If you loan money to someone and receive a promissory note (“note”) in return, and the party owing the money on the note does not pay when the note is due, what can you do?
Besides making demand for payment, which is usually a preferred first step, you can bring a lawsuit to enforce the note. Unless you were given a security interest (a “lien”) in some particular property to secure payment, you have no right to collect against particular assets, but you can seek a “judgment” against the other party. A judgment is a legal document entered by a court which provides you certain legally enforceable rights to collect against the assets of the party against whom it is entered.
The lawsuit process to obtain a judgment involves the filing of a Complaint with the appropriate court setting out the facts on which you claim the right to recovery. When the suit has been filed, it must be served on the other party – the defendant – who then has a specific period to file an Answer. Many times, no Answer is filed within the allotted time, and you may obtain a judgment “by default’. If an Answer is filed and the obligation is disputed, you may have to have a trial in court where each side provides in-person testimony. Often, if you have a duly signed promissory note, there is no basis for the defendant to dispute your right to a judgment, and you may be able to prevail on a motion, rather than a trial. If you prevail, either by default, through a motion, or at trial, you will have a judgment against the defendant entered in the court records. What can you do then?
Enforcement of judgments is controlled by an extensive and complex set of statutory rules, and a discussion of any part of them would be subject unto itself. However, generally, one option you would have is to “garnish”, (or seize), money which is owed to the defendant by third parties – including bank accounts. Another is to “levy execution” upon, or force the seizure and sale of, assets of the party through the use of the Sheriff’s department. There are rules which provide that some property of the defendant, is “exempt” from collection, and may not be reached, such as Social Security payments, items of personal property of a certain value, and many more. In Washington, the judgment you obtain also automatically becomes a “judgment lien” on all real property of the defendant in the county where the judgment is obtained. However, there is also a “homestead” exemption which applies to the defendant’s residence in an amount up to $125,000.00. You can only obtain a judgment lien on homestead property by recording a certified copy of the judgment in the county where the homestead property is located, and even then, the lien only attaches above the homestead amount of $125,000.00. The execution of sales of homestead property is subject to a complex set of rules.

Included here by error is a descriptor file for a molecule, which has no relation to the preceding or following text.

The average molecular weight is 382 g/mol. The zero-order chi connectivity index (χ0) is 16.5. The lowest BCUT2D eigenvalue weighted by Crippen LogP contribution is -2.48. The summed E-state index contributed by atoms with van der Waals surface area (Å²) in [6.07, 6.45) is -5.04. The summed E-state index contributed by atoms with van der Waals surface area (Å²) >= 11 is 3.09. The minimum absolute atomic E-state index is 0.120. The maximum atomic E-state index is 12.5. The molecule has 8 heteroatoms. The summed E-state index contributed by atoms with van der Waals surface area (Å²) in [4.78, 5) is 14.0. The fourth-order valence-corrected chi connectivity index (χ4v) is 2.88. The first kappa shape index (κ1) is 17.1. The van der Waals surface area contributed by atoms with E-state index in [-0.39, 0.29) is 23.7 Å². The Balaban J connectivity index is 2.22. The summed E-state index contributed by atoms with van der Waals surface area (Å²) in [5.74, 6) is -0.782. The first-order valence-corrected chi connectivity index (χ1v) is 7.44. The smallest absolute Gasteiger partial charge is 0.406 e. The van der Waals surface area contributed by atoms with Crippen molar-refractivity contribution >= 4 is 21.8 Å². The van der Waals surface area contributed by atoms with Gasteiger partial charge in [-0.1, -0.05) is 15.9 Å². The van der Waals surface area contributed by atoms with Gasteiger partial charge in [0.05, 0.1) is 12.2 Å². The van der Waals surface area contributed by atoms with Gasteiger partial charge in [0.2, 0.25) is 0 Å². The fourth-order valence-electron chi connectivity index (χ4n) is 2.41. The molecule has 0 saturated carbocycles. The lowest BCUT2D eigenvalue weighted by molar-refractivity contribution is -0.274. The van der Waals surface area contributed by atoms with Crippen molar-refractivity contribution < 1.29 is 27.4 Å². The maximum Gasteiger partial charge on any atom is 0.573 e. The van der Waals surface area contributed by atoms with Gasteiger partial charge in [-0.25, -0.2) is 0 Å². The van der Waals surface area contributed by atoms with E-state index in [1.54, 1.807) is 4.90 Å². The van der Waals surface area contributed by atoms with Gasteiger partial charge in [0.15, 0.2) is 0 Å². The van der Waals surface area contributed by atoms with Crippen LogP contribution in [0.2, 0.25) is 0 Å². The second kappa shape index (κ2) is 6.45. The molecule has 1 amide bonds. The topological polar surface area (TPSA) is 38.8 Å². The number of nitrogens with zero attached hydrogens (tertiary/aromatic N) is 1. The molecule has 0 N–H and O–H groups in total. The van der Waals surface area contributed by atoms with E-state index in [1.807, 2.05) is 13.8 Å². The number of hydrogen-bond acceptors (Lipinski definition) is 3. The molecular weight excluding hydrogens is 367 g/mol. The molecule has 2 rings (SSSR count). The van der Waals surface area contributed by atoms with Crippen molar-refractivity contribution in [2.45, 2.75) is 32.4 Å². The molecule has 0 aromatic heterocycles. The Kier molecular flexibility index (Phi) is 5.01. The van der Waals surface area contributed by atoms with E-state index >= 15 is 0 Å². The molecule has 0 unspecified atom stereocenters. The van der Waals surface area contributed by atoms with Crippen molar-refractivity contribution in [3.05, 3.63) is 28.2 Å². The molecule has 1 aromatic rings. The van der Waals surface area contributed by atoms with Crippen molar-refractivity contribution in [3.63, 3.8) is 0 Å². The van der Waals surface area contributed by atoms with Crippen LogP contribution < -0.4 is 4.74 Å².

A judgment is generally effective for ten years, and can be renewed for an additional ten years. Often, if a judgment has been obtained, and the defendant attempts to buy or sell real estate, a title company will require the judgment be paid to close a transaction.
Obtaining and collecting upon a judgment can be a very complicated, and the above is offered as a very general overview. It is always prudent to seek the advice of an attorney as to your particular factual situation.
Disclaimer: This article and blog are intended to inform the reader of general legal principles applicable to the subject area. They are not intended to provide legal advice regarding specific problems or circumstances. Readers should consult with competent counsel with regard to specific situations.
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